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'Coelacanth' Genome Unlocked

The genes of this fish, sometimes called a living fossil, reveal much about the origins of tetrapods, the evolutionary line that gave rise to amphibians, birds and mammals
coelacanth



Flickr/Tetsushi Tsunemi

The South African fisherman who pulled a prehistoric-looking blue creature out of his net in 1938 had unwittingly snagged one of the zoological finds of the century: a 1.5-meter-long coelacanth, a type of fish that had been thought to have become extinct 70 million years earlier.

Since then, scientists have identified two species of coelacanth, one African and one Indonesian. With their fleshy, lobed fins — complete with bones and joints — and round, paddle-like tails, they look strikingly similar to the coelacanths that lived during the Cretaceous period, when dinosaurs still roamed Earth.

Now, an international team of scientists has sequenced and analyzed the genome of the African coelacanth, Latimeria chalumnae; the findings are reported on page 311.

Like lungfish, the other surviving lineage of lobe-finned fishes, coelacanths are actually more closely related to humans and other mammals than to ray-finned fishes such as tuna and trout. Ancient lobe fins were the first vertebrates to brave the land, and the coelacanth genome is expected to reveal much about the origins of tetrapods, the evolutionary line that gave rise to amphibians, reptiles, birds and mammals, says lead author Chris Amemiya, a biologist at the University of Washington in Seattle. “The coelacanth is a cornerstone for our attempt to understand tetrapod evolution,” he says.

Ending one long-standing argument, analysis of the coelacanth genome clearly shows that it is not the closest living fishy relative to tetrapods, Amemiya says: that honor belongs to the lungfish. However, he adds, the lungfish genome is unlikely to be sequenced any time soon because it is much larger and more complicated than that of the coelacanth.

Although coelacanths are often called “living fossils”, these fish haven’t really been frozen in time, says co-author Kerstin Lindblad-Toh, a comparative genomicist at Uppsala University in Sweden. Comparison of protein-coding genes in coelacanths with those of cartilaginous fishes shows that the coelacanths have been steadily accruing DNA changes.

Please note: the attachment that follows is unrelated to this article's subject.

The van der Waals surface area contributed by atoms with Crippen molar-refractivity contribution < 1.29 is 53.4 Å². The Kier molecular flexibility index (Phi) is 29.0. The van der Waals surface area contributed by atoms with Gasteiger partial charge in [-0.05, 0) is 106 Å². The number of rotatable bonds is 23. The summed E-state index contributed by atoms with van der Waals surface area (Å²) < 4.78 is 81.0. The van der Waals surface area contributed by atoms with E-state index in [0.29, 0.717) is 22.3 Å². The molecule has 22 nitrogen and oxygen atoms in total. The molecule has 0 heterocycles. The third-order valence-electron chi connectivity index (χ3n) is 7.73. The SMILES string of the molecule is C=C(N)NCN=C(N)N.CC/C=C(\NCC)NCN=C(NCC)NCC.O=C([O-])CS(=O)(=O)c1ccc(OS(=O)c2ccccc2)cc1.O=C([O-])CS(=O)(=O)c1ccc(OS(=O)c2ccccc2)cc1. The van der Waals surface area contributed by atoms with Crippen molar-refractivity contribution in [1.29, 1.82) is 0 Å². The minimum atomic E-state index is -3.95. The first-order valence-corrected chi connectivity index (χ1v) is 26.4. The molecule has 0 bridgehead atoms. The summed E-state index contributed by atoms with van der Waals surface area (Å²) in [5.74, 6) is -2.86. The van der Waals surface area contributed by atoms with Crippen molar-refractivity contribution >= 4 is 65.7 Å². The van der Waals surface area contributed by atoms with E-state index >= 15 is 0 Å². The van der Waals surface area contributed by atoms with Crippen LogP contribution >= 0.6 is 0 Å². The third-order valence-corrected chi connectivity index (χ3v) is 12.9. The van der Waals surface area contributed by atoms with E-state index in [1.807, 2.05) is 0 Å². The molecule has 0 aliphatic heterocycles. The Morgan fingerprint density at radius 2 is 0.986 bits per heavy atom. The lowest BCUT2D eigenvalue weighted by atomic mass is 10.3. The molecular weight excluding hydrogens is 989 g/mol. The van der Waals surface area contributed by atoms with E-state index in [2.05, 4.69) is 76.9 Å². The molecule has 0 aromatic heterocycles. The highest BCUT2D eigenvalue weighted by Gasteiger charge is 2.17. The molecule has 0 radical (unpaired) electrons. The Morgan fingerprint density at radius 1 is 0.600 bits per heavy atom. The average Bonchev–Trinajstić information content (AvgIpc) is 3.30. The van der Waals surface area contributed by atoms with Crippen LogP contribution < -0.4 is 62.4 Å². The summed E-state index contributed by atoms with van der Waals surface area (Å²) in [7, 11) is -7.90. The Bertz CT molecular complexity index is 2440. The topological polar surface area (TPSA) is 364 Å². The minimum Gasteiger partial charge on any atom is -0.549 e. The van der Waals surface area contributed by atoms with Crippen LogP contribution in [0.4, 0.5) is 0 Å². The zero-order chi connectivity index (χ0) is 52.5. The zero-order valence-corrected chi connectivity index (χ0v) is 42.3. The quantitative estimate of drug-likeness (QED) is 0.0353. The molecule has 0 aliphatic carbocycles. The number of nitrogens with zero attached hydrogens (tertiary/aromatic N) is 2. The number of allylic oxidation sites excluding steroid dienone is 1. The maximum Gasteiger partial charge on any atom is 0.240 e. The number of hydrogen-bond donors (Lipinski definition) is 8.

But the rate of change has been remarkably slow. The latest analysis shows that the genes of modern coelacanths can themselves be considered living fossils, says James Noonan, a geneticist at Yale University in New Haven, Connecticut.

Scientists already had hints of the coelacanth’s sluggish evolution. In a 2012 study, researchers in Japan and Tanzania compared the DNA of the African and Indonesian coelacanths. Specifically, they looked at HOX genes, which help to guide embryonic development (K. Higasa et al. Gene 505, 324–332; 2012). Even though the two species separated, by one estimate, perhaps 6 million years ago, their genes are remarkably similar. For these particular genes, the difference between the two species of coelacanth was about 11 times smaller than that between the HOX genes of humans and chimps, two species that parted ways perhaps 6 million to 8 million years ago.

Slow to change
It is impossible to say for sure, but the slow rate of coelacanth evolution could be due to a lack of natural-selection pressure, Lindblad-Toh says. Modern coelacanths, like their ancestors, “live far down in the ocean, where life is pretty stable”, she says. “We can hypothesize that there has been very little reason to change.” And it is possible that the slow genetic change explains why the fish show such a striking resemblance to their fossilized ancestors.

The analysis showed that not all parts of the coelacanth genome are slow to evolve. The genome has a large number of transposable elements — non-coding parts of the genome that have an important role in gene regulation — that have been moving around in the genome at a relatively rapid pace. Non-coding DNA could be a significant source of evolutionary change, Lindblad-Toh says. But Amemiya adds that, for now, the role of non-coding DNA in speciation is “speculative”, and its significance in coelacanth evolution is not clear.

As expected, the genome holds clues to the genetic changes behind the transition from a lobed fin to a tetrapod limb, Amemiya says. For example, the analysis found that coelacanths and tetrapods share a regulatory gene sequence that helps to promote limb development. But other findings came as a complete surprise. The fish is the first vertebrate found to lack genes for immunoglobulin-M, an almost universal immune-system protein. Instead, it has two genes for a distantly related immune protein that evidently “pick up the slack”, he says.

Further analysis of the genome is bound to reveal much about our own distant past, adds Noonan. “It will allow us to identify the genetic drivers of tetrapod evolution, the genes and regulatory elements that are responsible for the vertebrate land transition.”

This article is reproduced with permission from the magazine Nature. The article was first published on April 17, 2013.

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